Rectification of 5 megaamps current

For perspective, the largest interrupting rating you'll probably ever see in a fuse is somewhere around 300kA. That sort of available fault current at the voltages you're talking about is typically only found directly off the secondary lugs of a 6~20 MVA transformer. If my math skills hold up, with a voltage of 1kV you're going to need a total circuit impedance of not over 200uΩ to achieve 5MA. For 5 feet of wire (2 wire circuit), that translates to 700KCMIL conductors - and this is without accounting for any sort of inductive reactance or the load/line characteristics. Pushing it to 10 feet would require 1250 or 1500KCMIL conductors - wire bigger in cross-section than a half-dollar coin! And the I^2R losses even at that would be near 100%.

Not only that, the magnetic forces alone from 5MA of current would rip your circuit apart in an instant!

And on the odd chance you really are working with currents above 5-10kA at 500 volts, you should probably be wearing a 40 cal flash suit! Arc flash is a shitty way to go.

Something doesn't add up.
 
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jpanhalt

Joined Jan 18, 2008
11,088
For perspective, the largest interrupting rating you'll probably ever see in a fuse is somewhere around 300kA. That sort of available fault current at the voltages you're talking about is typically only found directly off the secondary lugs of a 6~20 MVA transformer. If my math skills hold up, with a voltage of 1kV you're going to need a total circuit impedance of not over 200uΩ to achieve 5MA. For 5 feet of wire (2 wire circuit), that translates to 700KCMIL conductors - and this is without accounting for any sort of inductive reactance or the load/line characteristics. Pushing it to 10 feet would require 1250 or 1500KCMIL conductors - wire bigger in cross-section than a half-dollar coin! And the I^2R losses even at that would be near 100%.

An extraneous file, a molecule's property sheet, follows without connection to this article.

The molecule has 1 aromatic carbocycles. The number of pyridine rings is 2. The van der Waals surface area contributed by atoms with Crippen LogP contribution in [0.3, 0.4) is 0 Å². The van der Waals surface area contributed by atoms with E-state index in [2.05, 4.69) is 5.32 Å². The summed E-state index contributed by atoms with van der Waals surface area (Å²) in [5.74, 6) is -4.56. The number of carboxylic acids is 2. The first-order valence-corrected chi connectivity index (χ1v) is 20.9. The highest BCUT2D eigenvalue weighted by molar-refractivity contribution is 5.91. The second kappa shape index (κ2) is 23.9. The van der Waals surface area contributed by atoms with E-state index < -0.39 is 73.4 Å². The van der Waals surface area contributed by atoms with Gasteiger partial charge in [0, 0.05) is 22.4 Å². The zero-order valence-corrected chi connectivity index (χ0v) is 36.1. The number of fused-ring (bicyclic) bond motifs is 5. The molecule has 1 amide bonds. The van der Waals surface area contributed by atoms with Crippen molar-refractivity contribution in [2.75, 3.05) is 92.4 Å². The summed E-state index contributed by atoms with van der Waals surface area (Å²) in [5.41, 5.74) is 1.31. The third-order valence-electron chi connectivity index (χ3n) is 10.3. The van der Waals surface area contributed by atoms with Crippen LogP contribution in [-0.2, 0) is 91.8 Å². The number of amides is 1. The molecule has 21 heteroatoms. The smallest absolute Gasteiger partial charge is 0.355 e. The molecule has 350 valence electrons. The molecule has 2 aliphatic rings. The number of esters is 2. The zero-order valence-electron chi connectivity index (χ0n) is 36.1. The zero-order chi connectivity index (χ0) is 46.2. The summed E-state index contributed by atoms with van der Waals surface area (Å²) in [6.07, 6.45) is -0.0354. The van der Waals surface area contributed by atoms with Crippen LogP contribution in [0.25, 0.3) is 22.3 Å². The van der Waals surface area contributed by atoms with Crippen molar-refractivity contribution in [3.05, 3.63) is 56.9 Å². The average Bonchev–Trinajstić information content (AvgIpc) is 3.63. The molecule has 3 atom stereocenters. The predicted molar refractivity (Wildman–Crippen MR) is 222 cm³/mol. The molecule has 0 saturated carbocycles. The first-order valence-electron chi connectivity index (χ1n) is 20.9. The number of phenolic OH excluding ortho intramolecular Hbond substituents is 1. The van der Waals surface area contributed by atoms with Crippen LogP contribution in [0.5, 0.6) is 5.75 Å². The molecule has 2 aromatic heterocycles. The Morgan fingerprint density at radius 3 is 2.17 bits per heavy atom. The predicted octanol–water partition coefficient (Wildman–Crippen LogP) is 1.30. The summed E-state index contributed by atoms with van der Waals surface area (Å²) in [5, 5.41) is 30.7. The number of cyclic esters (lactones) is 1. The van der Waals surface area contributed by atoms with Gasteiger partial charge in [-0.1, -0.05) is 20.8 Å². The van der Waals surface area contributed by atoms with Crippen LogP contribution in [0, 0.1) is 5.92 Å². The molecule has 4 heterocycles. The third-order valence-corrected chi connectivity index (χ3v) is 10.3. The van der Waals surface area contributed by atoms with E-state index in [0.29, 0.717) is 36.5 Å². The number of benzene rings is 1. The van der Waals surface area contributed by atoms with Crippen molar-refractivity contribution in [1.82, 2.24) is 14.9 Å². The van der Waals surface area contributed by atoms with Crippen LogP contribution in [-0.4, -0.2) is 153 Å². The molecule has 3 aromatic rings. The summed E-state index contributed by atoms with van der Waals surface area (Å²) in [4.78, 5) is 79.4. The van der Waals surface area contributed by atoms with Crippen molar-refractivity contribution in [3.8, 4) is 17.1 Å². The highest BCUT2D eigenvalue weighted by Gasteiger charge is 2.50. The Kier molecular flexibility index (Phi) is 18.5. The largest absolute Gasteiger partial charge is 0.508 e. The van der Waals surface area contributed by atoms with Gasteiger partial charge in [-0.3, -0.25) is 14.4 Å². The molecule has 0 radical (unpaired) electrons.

Not only that, the magnetic forces alone from 5MA of current would rip your circuit apart in an instant!

And on the odd chance you really are working with currents above 5-10kA at 500 volts, you should probably be wearing a 40 cal flash suit! Arc flash is a shitty way to go.

Something doesn't add up.
You need to think outside the box. Once you do that, solutions become obvious.
 

Thread Starter

Javier Lopez 1

Joined May 21, 2019
8
Over 100kA "wires" are forbidden, only plasma and large bars must be used, if some hockey pucks SCRs are used must be installed directly on large aluminum, copper, or brass solid bars. In my first test, a thick cable disappeared, also a titanium bolt
It is impossible to stop that currents, so it must be stopped just when the current is zero before going negative
 

That's about what your circuit would look like if it were actually achieving 100kA... much less 5,000kA.:p
Here's 3,500kA... achieved by shorting out a pallet full of 18,000 volt high performance low-Z capacitors:


And so on and so forth;

 
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